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Doodle Jump's iPhone App Warns: "Insanely Addictive"

Most iPhone apps do not come with warnings - but Doodle Jump, the #2 paid application by Lima Sky, has built an advertising campaign around the addictive gameplay: Be warned: this game is insanely addictive!" The ad unit then cycles through anonymous iTunes reviews that highlight just how addictive the game is. Once clicked, the ads take you directly into iTunes so that you can download Doodle Jump for $0.99 and spend hours draining your iPhone's battery!

Zendough's Rich Ad Campaign Hits Gizmodo

Gizmodo continues to be a great example of cutting-edge rich advertising units. As I have written before, they do a great job of laying out the site in a way that gives advertisers large, interactive and cohesive advertising units across all of the content; furthermore, the units do a great job of interacting with the standard Gizmodo content (sitting beside and/or fading behind).

Here is another example of a rich campaign on Gizmodo. Much like the recent eBay "Come to Think of It" campaign, this comes from Zendough. The ads begin by taking over the "top stories" bar and then fade into the traditional Gizmodo layout (as the person walks across the screen). On the page, Zendough has five integrated units:

- the interactive "top stories" bar that fades out - the rich square in the upper right corner - the sponsored search bar - the rich skyscraper which parallels the activity above - the rich horizontal 'page-break' unit which is 8 stores down Clearly it is a custom campaign - much like the eBay one - but it is very nicely integrated within the Gizmodo layout and amongst itself: all of the units symmetrically speak to one another and therefore gently capture the audience's attention / interest.

eBay's "Come to Think of It" Campaign Arrives on Gizmodo

eBay's "Come to Think of It" advertising campaign is all over television... and is now making its way across the internet as well. The below screenshots are of a matching campaign on Gizmodo. The ad units feature the stars from the TV spots ("The Michaels") and the color scheme is very much eBay (which is quite bold on the Gizmodo layout). The interesting part about the ad units is its interaction with Gizmodo's standard navigation pane and content. The ad begins across the top of the page and then fades to reveal each of the 'featured' story tiles. It draws the eye to both the eBay units (including the bigger 300x300 unit) and it brings attention to the 'story' tiles (which is also in Gizmodo's benefit).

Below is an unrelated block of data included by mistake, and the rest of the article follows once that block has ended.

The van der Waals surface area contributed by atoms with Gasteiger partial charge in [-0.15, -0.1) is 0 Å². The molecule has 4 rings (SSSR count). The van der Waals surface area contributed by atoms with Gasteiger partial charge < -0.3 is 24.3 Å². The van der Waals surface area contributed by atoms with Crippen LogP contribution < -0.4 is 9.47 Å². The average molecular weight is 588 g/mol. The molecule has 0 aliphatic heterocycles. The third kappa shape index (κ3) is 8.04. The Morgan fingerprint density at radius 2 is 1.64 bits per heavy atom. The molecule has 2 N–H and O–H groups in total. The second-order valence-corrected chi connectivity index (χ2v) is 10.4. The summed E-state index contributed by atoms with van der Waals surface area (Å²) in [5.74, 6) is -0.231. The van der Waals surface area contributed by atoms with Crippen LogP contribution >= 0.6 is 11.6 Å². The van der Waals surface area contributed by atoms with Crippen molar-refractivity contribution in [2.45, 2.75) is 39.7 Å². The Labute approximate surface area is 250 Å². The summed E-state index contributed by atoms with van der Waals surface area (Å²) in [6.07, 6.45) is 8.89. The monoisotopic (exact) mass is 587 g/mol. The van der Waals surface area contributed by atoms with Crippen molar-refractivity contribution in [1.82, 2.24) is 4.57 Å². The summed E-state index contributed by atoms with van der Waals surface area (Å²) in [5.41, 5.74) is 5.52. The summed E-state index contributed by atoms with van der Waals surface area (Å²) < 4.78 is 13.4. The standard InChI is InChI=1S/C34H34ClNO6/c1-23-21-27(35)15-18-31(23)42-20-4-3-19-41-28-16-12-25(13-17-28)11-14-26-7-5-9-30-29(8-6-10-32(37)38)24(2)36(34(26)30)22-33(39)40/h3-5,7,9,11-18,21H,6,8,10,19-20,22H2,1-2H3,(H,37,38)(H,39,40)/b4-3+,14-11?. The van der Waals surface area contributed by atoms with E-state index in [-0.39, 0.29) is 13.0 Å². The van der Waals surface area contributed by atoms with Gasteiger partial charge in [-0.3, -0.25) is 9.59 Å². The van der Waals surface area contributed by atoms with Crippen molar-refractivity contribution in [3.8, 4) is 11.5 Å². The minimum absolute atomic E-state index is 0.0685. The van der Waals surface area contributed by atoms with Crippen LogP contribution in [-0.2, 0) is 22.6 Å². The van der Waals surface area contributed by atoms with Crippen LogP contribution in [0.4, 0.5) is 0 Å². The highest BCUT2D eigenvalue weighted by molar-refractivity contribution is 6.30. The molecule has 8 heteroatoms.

ebay gizmodo 2 ebay gizmodo 1

ebay gizmodo final

Wendy's Real Time: An Interactive, Social Ad Campaign About Bacon

Wendy's has been advertising their new Bacon Deluxe burger which features four strips of Applewood bacon: wendys bacon deluxe

So unless you love bacon, why is this interesting? Because Wendy's has been promoting the burger heavily in an interactive campaign that runs on prominent websites like ESPN and Gizmodo - and concurrent to a large television campaign... and that the campaign is billed as "Wendy's Real Time" - a play on the real time web and their focus on "real burger" taste.

The takeaway (which I moved up from the bottom of the post) is that this is a unique and interesting swing at real time advertising / branding... but it is too dynamic and too big. The interactions and user experience would be greatly simplified if they integrated with Twitter's OAuth and also with Facebook Connect. Why ask people to leave to post, interact, etc. Make it simple up front and then push the data both directions: on and on Twitter / Facebook (both of which have clear benefits).

Below is a screenshot of an expansion leaderboard ad that features the burger and invites you to "view Wendy's real time":

Wendys Real Time Leaderboard expansion ad

The leaderboard retracts into a traditional size, but it is also matched by a skyscraper with similar messaging:

Wendys Real Time Ad Units Real Time

The ad takes you to the "real time" experience - which is a mix of Twitter updates, user photos and videos, Wendy's messaging, etc. It is cooler than it is effective (or even decipherable) - content is dynamic and constantly moving, but much of it is neither about Wendy's nor bacon.

Wendys Real Time Overview

When you click on a post, it expands the Twitter message and displays the user's Twitter information (allowing you to follow him / her).

Wendys Real Time Twitter User

The video experience is easier to digest and the incentives for posting are more clear: hamburgers for a year. By posting videos of your Wendy's experience, you are eligible for the contest. The UI is slick and this content clearly be reusable for other campaigns (such as on Facebook).

Wendys Real Time Video COntest

Finally, Wendy's encourages you to Talk Bacon with their Twitter account (@urBaconMeCrazy).

Wendys Lets Talk Bacon